(b) Valuation of property in general. The value of every item of property includible in a decedent's gross estate under sections 2031 through 2044 is its fair market value at the time of the decedent's death, except that if the executor elects the alternate valuation method under section 2032, it is the fair market value thereof at the date, and with the adjustments, prescribed in that section. The fair market value is the price at which the property would change hands between a willing buyer and a willing seller, neither being under any compulsion to buy or to sell and both having reasonable knowledge of relevant facts. The fair market value of a particular item of property includible in the decedent's gross estate is not to be determined by a forced sale price. Nor is the fair market value of an item of property to be determined by the sale price of the item in a market other than that in which such item is most commonly sold to the public, taking into account the location of the item wherever appropriate. Thus, in the case of an item of property includible in the decedent's gross estate, which is generally obtained by the public in the retail market, the fair market value of such an item of property is the price at which the item or a comparable item would be sold at retail. For example, the fair market value of an automobile (an article generally obtained by the public in the retail market) includible in the decedent's gross estate is the price for which an automobile of the same or approximately the same description, make, model, age, condition, etc., could be purchased by a member of the general public and not the price for which the particular automobile of the decedent would be purchased by a dealer in used automobiles. Examples of items of property which are generally sold to the public at retail may be found in §§ 20.2031-6 and 20.2031-8. The value is generally to be determined by ascertaining as a basis the fair market value as of the applicable valuation date of each unit of property. For example, in the case of shares of stock or bonds, such unit of property is generally a share of stock or a bond. Livestock, farm machinery, harvested and growing crops must generally be itemized and the value of each item separately returned. Property shall not be returned at the value at which it is assessed for local tax purposes unless that value represents the fair market value as of the applicable valuation date. All relevant facts and elements of value as of the applicable valuation date shall be considered in every case. The value of items of property which were held by the decedent for sale in the course of a business generally should be reflected in the value of the business. For valuation of interests in businesses, see § 20.2031-3. See § 20.2031-2 and §§ 20.2031-4 through 20.2031-8 for further information concerning the valuation of other particular kinds of property. For certain circumstances under which the sale of an item of property at a price below its fair market value may result in a deduction for the estate, see paragraph (d)(2) of § 20.2053-3.
(c) Real property situated outside the United States; gross estate of decedent dying after October 16, 1962, and before July 1, 1964—
(1) In general. In the case of decedent dying after October 16, 1962, and before July 1, 1964, the value of real property situated outside the United States (as defined in paragraph (b)(1) of § 20.0-1) is not included in the gross estate of the decedent—
(i) Under section 2033, 2034, 2035(a), 2036(a), 2037(a), or 2038(a) to the extent the real property, or the decedent's interest in it, was acquired by the decedent before February 1, 1962;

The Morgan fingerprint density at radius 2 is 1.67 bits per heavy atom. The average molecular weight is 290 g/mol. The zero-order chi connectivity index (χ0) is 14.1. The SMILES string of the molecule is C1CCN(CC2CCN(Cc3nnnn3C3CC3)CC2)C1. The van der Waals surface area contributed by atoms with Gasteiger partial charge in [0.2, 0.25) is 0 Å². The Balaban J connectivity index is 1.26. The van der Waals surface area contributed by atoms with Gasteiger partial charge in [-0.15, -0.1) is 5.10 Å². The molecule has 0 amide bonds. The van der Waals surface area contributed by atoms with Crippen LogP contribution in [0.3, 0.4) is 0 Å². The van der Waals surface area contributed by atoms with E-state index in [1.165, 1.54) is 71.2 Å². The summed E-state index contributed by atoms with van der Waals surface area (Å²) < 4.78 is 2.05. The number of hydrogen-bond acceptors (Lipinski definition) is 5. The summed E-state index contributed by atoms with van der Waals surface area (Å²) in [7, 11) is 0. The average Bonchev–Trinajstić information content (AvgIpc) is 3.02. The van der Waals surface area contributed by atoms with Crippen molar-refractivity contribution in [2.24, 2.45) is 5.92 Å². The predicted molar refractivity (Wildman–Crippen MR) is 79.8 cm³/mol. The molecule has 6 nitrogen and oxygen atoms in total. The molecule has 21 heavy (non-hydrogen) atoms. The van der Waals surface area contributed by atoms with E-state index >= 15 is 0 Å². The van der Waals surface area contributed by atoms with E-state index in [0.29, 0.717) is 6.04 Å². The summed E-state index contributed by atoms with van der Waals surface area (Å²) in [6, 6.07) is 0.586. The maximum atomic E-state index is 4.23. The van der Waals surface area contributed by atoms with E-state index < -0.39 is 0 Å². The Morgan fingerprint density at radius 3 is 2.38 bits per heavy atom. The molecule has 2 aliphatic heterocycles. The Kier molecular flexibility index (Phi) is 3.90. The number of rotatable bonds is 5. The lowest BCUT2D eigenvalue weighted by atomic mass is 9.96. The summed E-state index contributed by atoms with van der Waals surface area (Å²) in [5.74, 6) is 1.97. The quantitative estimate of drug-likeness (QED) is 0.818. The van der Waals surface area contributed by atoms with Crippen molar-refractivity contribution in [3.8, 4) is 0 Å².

(ii) Under section 2040 to the extent such property or interest was acquired by the decedent before February 1, 1962, or was held by the decedent and the survivor in a joint tenancy or tenancy by the entirety before February 1, 1962; or
(iii) Under section 2041(a) to the extent that before February 1, 1962, such property or interest was subject to a general power of appointment (as defined in section 2041) possessed by the decedent.
(2) Certain property treated as acquired before February 1, 1962. For purposes of this paragraph real property situated outside the United States (including property held by the decedent and the survivor in a joint tenancy or tenancy by the entirety), or an interest in such property or a general power of appointment in respect of such property, which was acquired by the decedent after January 31, 1962, is treated as acquired by the decedent before February 1, 1962, if
(i) Such property, interest, or power was acquired by the decedent by gift within the meaning of section 2511, or from a prior decedent by devise or inheritance, or by reason of death, form of ownership, or other conditions (including the exercise or nonexercise of a power of appointment); and
(ii) Before February 1, 1962, the donor or prior decedent had acquired the property or his interest therein or had possessed a power of appointment in respect thereof.
(3) Certain property treated as acquired after January 31, 1962. For purposes of this paragraph that portion of capital additions or improvements made after January 31, 1962, to real property situated outside the United States is, to the extent that it materially increases the value of the property, treated as real property acquired after January 31, 1962. Accordingly, the gross estate may include the value of improvements on unimproved real property, such as office buildings, factories, houses, fences, drainage ditches, and other capital items, and the value of capital additions and improvements to existing improvements, placed on real property after January 31, 1962, whether or not the value of such real property or existing improvements is included in the gross estate.
[T.D. 6296, 23 FR 4529, June 24, 1958, as amended by T.D. 6684, 28 FR 11408, Oct. 24, 1963; T.D. 6826, 30 FR 7708, June 15, 1965]

Title 26 published on 2014-04-01